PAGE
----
Omaha daily bee. (Omaha [Neb.]) 187?-1922, May 06, 1922, Page 2, Image 2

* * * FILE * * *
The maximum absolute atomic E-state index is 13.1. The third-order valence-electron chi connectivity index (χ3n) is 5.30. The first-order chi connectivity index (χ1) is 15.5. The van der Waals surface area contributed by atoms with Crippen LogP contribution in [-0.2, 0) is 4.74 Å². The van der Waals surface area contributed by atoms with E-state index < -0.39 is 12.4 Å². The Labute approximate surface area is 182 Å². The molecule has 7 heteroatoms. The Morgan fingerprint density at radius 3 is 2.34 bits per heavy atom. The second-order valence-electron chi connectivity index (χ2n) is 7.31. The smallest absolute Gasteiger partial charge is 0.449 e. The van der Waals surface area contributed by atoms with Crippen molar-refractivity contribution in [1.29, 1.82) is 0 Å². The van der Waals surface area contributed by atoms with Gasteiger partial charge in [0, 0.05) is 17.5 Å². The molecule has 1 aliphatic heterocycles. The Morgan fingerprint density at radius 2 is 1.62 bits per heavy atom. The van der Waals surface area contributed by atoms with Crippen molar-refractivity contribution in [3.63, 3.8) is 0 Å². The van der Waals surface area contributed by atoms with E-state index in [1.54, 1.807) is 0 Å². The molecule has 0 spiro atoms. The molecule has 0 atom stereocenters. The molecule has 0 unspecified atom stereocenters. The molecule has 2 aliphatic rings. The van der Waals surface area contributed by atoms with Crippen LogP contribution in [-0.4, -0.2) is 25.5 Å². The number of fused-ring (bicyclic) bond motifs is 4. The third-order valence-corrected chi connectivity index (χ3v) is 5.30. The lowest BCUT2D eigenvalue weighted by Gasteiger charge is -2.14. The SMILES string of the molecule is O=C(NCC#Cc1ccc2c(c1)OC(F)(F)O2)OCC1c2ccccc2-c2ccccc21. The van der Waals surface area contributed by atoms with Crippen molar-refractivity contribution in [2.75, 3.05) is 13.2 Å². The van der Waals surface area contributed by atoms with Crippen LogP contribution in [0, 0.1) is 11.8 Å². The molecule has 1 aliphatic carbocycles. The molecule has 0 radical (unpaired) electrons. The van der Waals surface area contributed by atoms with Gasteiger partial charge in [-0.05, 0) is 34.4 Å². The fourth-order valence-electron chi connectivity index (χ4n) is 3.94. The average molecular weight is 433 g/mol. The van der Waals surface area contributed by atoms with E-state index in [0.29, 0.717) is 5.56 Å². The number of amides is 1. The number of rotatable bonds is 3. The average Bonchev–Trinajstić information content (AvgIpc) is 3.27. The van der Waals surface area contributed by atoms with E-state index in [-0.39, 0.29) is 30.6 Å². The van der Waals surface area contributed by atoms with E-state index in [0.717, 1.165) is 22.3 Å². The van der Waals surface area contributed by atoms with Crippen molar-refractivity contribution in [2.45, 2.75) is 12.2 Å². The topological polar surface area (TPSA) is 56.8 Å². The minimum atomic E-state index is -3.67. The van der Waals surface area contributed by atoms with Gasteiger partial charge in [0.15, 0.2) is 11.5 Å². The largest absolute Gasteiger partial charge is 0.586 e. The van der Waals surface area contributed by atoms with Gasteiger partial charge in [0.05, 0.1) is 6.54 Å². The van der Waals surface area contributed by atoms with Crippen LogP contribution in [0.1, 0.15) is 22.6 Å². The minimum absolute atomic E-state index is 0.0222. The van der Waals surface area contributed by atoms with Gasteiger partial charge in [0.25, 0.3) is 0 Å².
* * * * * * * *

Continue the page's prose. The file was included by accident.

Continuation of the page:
' THE) EEE: OMAHA. jjaiukuai. aiai e. iva. Evans Encls Work of ApKrlioning ' District Funds Nebrs-ks Congressman Not Spwb-Msker dul is Firm in Stiml tin All lufi of Legislation. Washington, May 5 (ivi.l Telegram.) -One of the niot caact ing. diMsrre.ble and thankless- JoU in roimrcik ha bcfti tliout torn p!etel hy Krpre.e rttatlve ftuhrrt K. Cvans o( the Third Nebraska dlrict 'n hi t. parity a out of the llirrc l uii members on the amfcrcsu't iommitiee in charge of the Ditrirt of Columbia appropriations bill. Thi mra.ure centrals to a large degree and in iinnutenr the affairs cif ihc city of Wellington and tig Mior than people. No Irgitliition in eoierrs i more l.iiitrly fought over. The houe and mate are in emu taut die-grerment on nearlv cverv important item. 1 he prople of the di.triit. while they do not have the vote, certainly do not lack mean of expression. They are on the ground and they arc peraiat ent Whipiawed between the var inus conflicting interests, it ia put ting it mildly to aay that the confer ret have a warm time of it. Like all ili.agreeablc work, however, it ia all tbe more ncceary that it be done and done well. It if proverbial that more r'tliio piana lurk in the woodpiles of district Irgiilation than in all the other mea sures before congress. The member from the Third Nebraska has dug into this mata of civic affairs with absorbing thoroughness. He has un. earthed not a few of the colored gen tlemen and tie lights the-a with hull dog tenacity, II males tew .peaches but h U ouupokeu, at nnte almott brutally fiank. Local lobbyist were p-ituuUrly active in regard to the hx.iiuii of certain public institution. They lair ly betirgrd the P.lota City man's otfice. Finally oue nthui.tie worker suggri4 that she was going to .send rrpfeoenUtit't of her aue to hi office in such overwhelming numbers s to force him to capitu late Thrs) it was tlut Jul tans "Madam." h aaid. "you arc doubt lets sincere, hut 1 believe you are wrong. I will poMibly be in my office when your friends call and I will see them as long as they wi.h to talk to the merits ol this propoM tion, but I can tell you right now that I am not going to be si home to any more real e.tate atrentr. Cage County Bootlegger to Arwwer Federal Charge Beatrice. Nrb.. May 5. (Special Telegram.) Having finished serving out their fines of Il in the county isi for bootlegging. Everett and Charles Smith and Morgan Sommers were taken to Lincoln by L'nitcd Stair Mar.hall McClung to answer federal charges. Heavy Rain at Beatrice. Beatrice. Neb,, May 5. (Special Telegram.) A terrific rain visited this section of the state this after noon. Some had fell but a far as reported no damage resulted. The moisture will be beneficial to crops and gardens. Seek State Office ' Lincoln, May 5. M. U. Meyera of University Place today filed with, the secretary of state as republican can didate for state treasurer. F. J. Demel of Coleridge filed as a demo cratic candidate for secretary of state. NetirasKans Fall 1,700 Feet to. Death r p lift ply jllo ;;:r. ;:; km On AH Spring Garments The sensational valutVf ivinf W Price Sale ia on in full wing. Hundred worts disappointed yesterday,' but w nave added extra, salesladies and we will bo better able to serve you today and tomorrow. - , ' A ;. . This One-Half Price Sale Will Contime Until Every Spring Garment la Sold. V Hundreds of Beautiful Dresses In Every Size and Material to Go at Half Price Dresses W 1 522 Dresses m Hundreds of Others, Half Off 200 Wonderful Coats, Capes ' and Wraps, at Half Price. Values from , $12.50 to $49.50 SUITS TWEED AND SPORT M522 Half Priced Mm Half Price '91 Tricotines, Serges and Twills :,19B Half Price '9? 24J Half Price '122 sMSRBB' . S. E Cor.AlCth and Douglas Streets ; v 1 V -A 0S Kiw& A i r . franchise Value to ' v Be Excluded From Tax Lincoln. May S.-(Spiial,)- all probability ihe Xorthetrn Bet Telephone company and other l'lc phone companies operating in e braska will bt aeed tor 9. ih oat including any element of their rrancniM tame in meir proprruca. State Tan Cominisiioner O.liiirne thinks the state board of equalisa tion will accept the Bell' contention that it has no franchise value and Paul Green, the Grand Island aviator who waa killed in a fall at David City, and the wreck of hit machine. , It was not until more than 24 hours later that Mra. Arthur Graves, 111 North Twenty-fourth street, learned of the death of her huiband, who with Paul Green of Grand Mand fell 1.700 feet to his death at David City Wednesday. Wednesday afternoon Mrs. Graves with her water, Mrs. Alice Whitehill, went to South Omaha to visit friendi. She was not located until after 9 last night after her brother, Earl White hill, and two sisters had come from Shenandoah to join in the search for her, Until a month ago Graves, an ex pert mechanic, had been employed in an Omaha garage. He wasaan avia tion cnthmiast and 30 days ago en tered Green's employ as mechanic. Green would have been 35 years old today. He was s son of Charles Green of David City. During the war Green was a:i army flyer. After the war he went in for commercial flying and the ship In which he fell, s Curtiss, was hit own. He was engaged in advertising for the Lincoln Aircraft company. A wing separated from his plane and it fell with s crash. Green leaves s v.ife and 2-ycar-old son. On June 2b, mi, Green was al mort killed in an accident at an aero meet at Red Oak, la. Disputes Delav . Trial of Small AH Hope of Completing Jury by End of Present week Shattered. By ths AHot'toted Pre. Wakcugan, III., May 5. The jury to try Governor Len Small, charged with" conspiracy to cmberzle state funds, was torn anart today to per emptory challenge two men, one of whom had been finally accepted and sworn and had been sitting in the jury box for more than a week." ' The dwindling hope of obtaining a full jury by the end of the second week of the trial was completely shattered when a dispute arose over the question of permitting the de fense to make, in the examination of prospective jurors, reference to its contention that tbe state treasury act of 1907 is unconstitutional. It was agreed that Judge Edwards will not rule on the prosecution ob jection' to this poinT until after the last panel is tentatively completed. All . f ' t . jn sons or ruinars nave ocen rue since the trial started,. ranging from unsubstantiated . reports of jury-fixing to still more stories built on the presence in the courtroom of a. man said to be the local klcagle of the Ku Judge . Edwards told . newSBaoer men, however, that investigation of some df theteres had -'''fizzled out" ; and both -sides' Svere; Satisfied that' nothing was wrohg ' - Farmers Union Urges. . . ' ? , . Extending Finance Body Washineton. . Ma .. , X (S,r-;i Telegram.) Members of the Ne braska .house delegation received telegrams from C. J. Osborn of Oma ha. president Jot-the Nhralra- V, ers union, urging the importance of cxienai gtae waning powers of the war rmance corporation for an other vear after lulv 1. vhm tl. present powers of the hnarrt termin ate in the absee of Additional legis- vided in a bill that recently passed the senate. Thef house committee has favorably reported a similar bill. . Reoresentatiw I-fftrie anrl nth members of the Nebraska delegation took the matter uo Dromotlv and were assured that there -would be no aeiay in cringing the legislation be fore the house.- . A special rule has been nromised for that niirnnu if Jt proves necessary. There is but. lit tle opposition to the measure. Mortgages Show Increase Tlatrirf . W,k ' Maw . C n. cial.) Following is the mortgage re. port for Gage county for the month of lApril: Farm mortgages filed, 34: - -l . un ni 1 . i 1 j. - -irv auiuum, iyt7ii, reiiMseu, to, amount, $167,237.43. City mortgages filed, 42; amount, , . $82,903.80; re leased, 25; amount, $50,325. "Christian General" ' ; .. . Won Pekin Battle ' (Continued From Paae One.) ing Gen. Wu Pei-Fu. on the Pekin Mukden railway at Taku and Chin wangtao. - The Portuguese minister, as dean of the diplomatic corps, also is re ported to have notified the -Chinese minister-of foreign- affairs -that the diplomatic- body insists on fulfillment of the conditions of the Tientsin pro tocol of 1901, declaring the recent fighting at Lukiuchao constituted a violation of the treaty because that place was in 30.11. of Pekin. ' Interviewed -by-ia Chinese '-newspaper man at his headquarters in a modest farm, house on the outskirts of Chunliangchen Cfiang " Tso-Lin said: 4 ' ?- Plans to Unite China, ., "I intended to unite China. The people have suffered so much in tne past from warfare that I hoped Wu Pej-Fu and Tso-Kiin would agree to peace. Both have disappointed me. If Wu Pei-Fu and Tso-Kun had co-operated, the northern forces could quickly have , conquered the south. "My purpose aS to abolish the old parliament "and let the people elect new representatives who would convene immediately and form a stable government for all China." Any military interference with the Pekin-Mukden railway, it also was declared, would be a breach of the same treaty. This action follows the announcement - by Admiral To Shih-Kwei, commander- of the nor thern Chinese equadron, that he would train his guna on the railway, cnttiiiir 'Gen.'Chahi Tso-L,in's com- Matters and 24 Others Indicted in U. S. Court (Continued Frem Pi OnoJ the state penitentiary before he is brought to trial under this indict ment.'f " -' The indictment specifically charges the defendants with conspiring to dofraud William L. Gove, S. J. Car roll, Mrs. O. F. Farman; A. B. Mil ler and divers other persons, firms and corporations by fraudulently in ducing them to purchase shares of stock and other securities at prices far in excess of their values. It states that Willard V. Mathews, Lucien B. Fuller, Alexander L. Mathews, Charles H. Rogers, Harris L. Fuller and Samuel G. Moore were in full control of the Guaranty Se curities company of Omaha and Lin coln and the Guaranty" Securities company with headquarters in Des Moines. ' Alleged Conspiracy Detailed. Part of the conspiracy alleged was, the indictment says, to organ ize the Guaranty Securities company located in Denver and to organize three banks,; one to be located at College View, Neb., to'be known as the Farmers State bank; one to be located at Lincoln to be called the Midland Savings bank, and one in Omaha, the Pioneer Slate bank. A manipulation of moneys and se curities is alleged. The Colonial Timber & Coal cor poration exploitation occupies much ot the space in the indictment. The state of Virginia in 1838 declared forfeited all title to the 140.000 acres claimed by this corporation in ita prospectus, it is alleged. A con spiracy is charged in the formation of a $10,000,000 company and the floating of $2,000,000 bonds based on this property upon which, it is al leged, 1 3,000 people have lived for years. ' Called Record Indictment. . The indictment, in number of men named and in their prominence, is said to be the largest ever returned by a federal grand jury here. Dave Bernstein and Max Fried, owners of the Beehive grocery, 822 North Sixteenth street, were indict ed on charges of conspiracy to vio late the prohibition act. Their bonds are $2,500 each. . ' Alfio Rabino was indicted on a charge of violating the prohibition act. His bond is $2,000. . About 15 o;her separate indict ments were returned which will not be made public until the indicted persons have been arrested. . Bee Want Ads Are Business- Getters. The Devil's nunung "Them that be so mighty fond of explaining everything on earth may find themselves explained out of Heaven one of these, days," quoth Jacob, Clegg. And Henry Bird, despite his stand ing as a thoroughly religions member, of the community, found . himself st a dissdvsntage. He couldn't explain this thing and Clegg knew it. The story of Jacob and Henry and "Jem? is told in "JHE DEVIL'S HUNTING HORN," by Eden Phillpotts, aUIue Ribbon tale in next Sunday's Bee, t v O OO In the Rotogravure Section for next Sunday are the first pictures showing arrangement and architecturaleffects of Ne- braska's $6,000,000 capitol. The photographs, presenting both exterior and interior views, are from detailed drawings furnish-. ed by Architect Goodhue. ' OOO Second installmen!" next Sunday of "THE ROMANCE OF MILLION DOLLARS," thrilling serial by.Elizabeth Dejeans. OOO V The Bee Sunday sport features and comprehensive Worn an's Section are two of the many satisfying offerings of The Sunday Bee. . V; - ' , '-' " THE s SUNDAY ' BEE for All the 1 Family THE SUNDAY BEE 'U -I'l'ty hir .aitif tul toother ior poratiis id the mtnt line of Im.i. no. The fi4iufi: , il..i. .1 11111 totrilri the mrrr.nl t.,li. ,.l the invettuicnt by reason u( Ur Uct it u mure or leu iiiomti!y in It Ime. I'mlcT I he ol.l ftlPlilla tu ill state board of eqiulu.iion wat au. thoii.ed to rounder the franchise latue with other ttrinrm. In a on. rral way when it ti.ed the axt. tnent oi targe corporations. The new liw friiuirri tlir 1..wr.l la fu the franchite satue as a srpar lair di.timt iLiti, nlmfk iwy loncrin hith iliputf the boirjs juilnmrin. Aunnjit Matlt? t Burn RailrotttJ Uridg t York Yoik, Neb.. May J. An attempt wa made t dctroy the Burlington . bridge which ffos Hriirt .ri-fL 1 hi- liUre Mil dl- covered Jind on nut out. Two .Li u, uiili.n 2i hours two SI- tempts strre made to wreck the pas. tenger train oil the thk-ga & North- Mrttern. The Newest in Neckeries Collars of Ucc, or ' organdie trimmed with lace, In dainty new models. $1.25 and mere. Ecru lace cleverly fashioned into lovely collar and cuff sets. $1.25 to $4.75. Lace vestees with the collar to match are priced anywhere from $1.25 to $15. Organdie vests with the new roll collar edged with a ging ham frill the latter continuing down the front of the vestce. $1.75 to $3. Main Floor ' Pure Linen Hankies, in white with colored embroideries, 50c. New Oxfords or Sports Wear Two new models for '. summer, club and golf wear. One is of , smoke horse with a i -'i black anrnn. the ftt.hpr pearl gray with an t apron of black patent 4 ., leather. , Tho price, $5.50. Children's Slippers i ., Low shoes in sandals, 2 oxfords and barefoot $ sandals. 'ali for mod- -erate prices, j Things to Wear When Roaming Over Land and Sea Coats and Wraps. If it is a coat then it's fashioned into a polo sport model if not, then it takes on a wrappy effect, , or even becomes a cape. The polo coats are $18.75. The wraps are $49.50 up. : Dark Frocks of crepe de chine, roshan ara and canton crepe promise faithfully not to soil or muss easily-if "taken on a pleasure trip. Beading b"r&djtg, em ; . broideries and contrasting shades afford the' trimmings for these lovely' models. Priced $49.50 and more. ) v - '- ' J ' . Jersey Suits have chosen to bet gayly ; colored this spring. They are in greens, '. reds, blue, tans, and some as ..dark as navy$ia95. u ' '. f ".' r - Footwear: for 1 ' YOUR estimate of service is our "guide . in doing business with you. , , boOTWEAR bought " from our store capa- bly meets the needs ; of those who . think of econ- . omy and desire 'sound styles.' ' Featuring Boyden & Bost9nian "Excluiva, but Not . ExpenaiTe at lanr 5. E. Cornet 1 6th and Harnc) Summer Dress Materials in Cotton, Silk and Wool .: Fauhionable Ratines, in plain ; weaves, novelty stripes, and plaids, afford many ideas for distinctive sports wear. Sheer fine dotted Swisses, organdies, and ." voilea promise dainty summer dresses of . ' unusual charm. Ratine voiles are espe- 1 cially new and attractive. Sports silks are arriving every day and 'selections are particularly interesting ; and complete in every respect. Priced . from $1.75 to $7.95 a yard. , Homespuns for $1.75 a yard. The cor ' rect weight for fringed skirts--54 inches ' wide, and all wool." Little flower a a row" ap piiea equally weil for girdea V tad frock. ', ' ' A'NewNeniov Corset $5 -. : A new. Nemo seff- , reducing ' :' corset for this remarkably low price. The hundreds of women' who have "j availed .themselves of our expert fitting service will welcome . this opportunity to, - ;, save on their favor- ' Ue corset. ';,,.;'.;V , :- ;-; The new models have comfortable low tops with elastic inserts. ; . . Saeond Floor Hosiery Offerings i With Lower Prices Silk Hose for 98c a pair. These are Wayne Knit, of pure silk, with garter tops, and double soles of lisle." . Black, brown, and gray. Imported Silk Lisles for $1.00 Fashioned with Pointex heels, garter tops and double soles. Brown, black, and navy. Thompson-Belden Special Silk Hosiery, $1.95 a pair. Full fashioned heavy weight pure thread v silk with flare tops of silk lisle, and dou ble soles. Black, brown, beaver, nude, sand, putty, beige, and all shades of gray. Baby Bonnets and New Coats Hand-Made Bonnets, . . $1.50 to $5 Hem stitched, embroidered, lace ' trimmed 'and . v plain turn - back styles. ; Bonnets .of white; '. organdie, mull or ba- f' tiste, either plain orV lace, and ribbon -trimmed, $1.25 to . $4.50. Organdie hata and dainty lace hata in white and colors are : $2.25 and more. White coats of cash mere, silk , crepe de chine and corduroy in six months, and one and two-year sizes, ' $6.00 up to $18.00. -' -'J Second FJoor 'munication with his base at Mukden.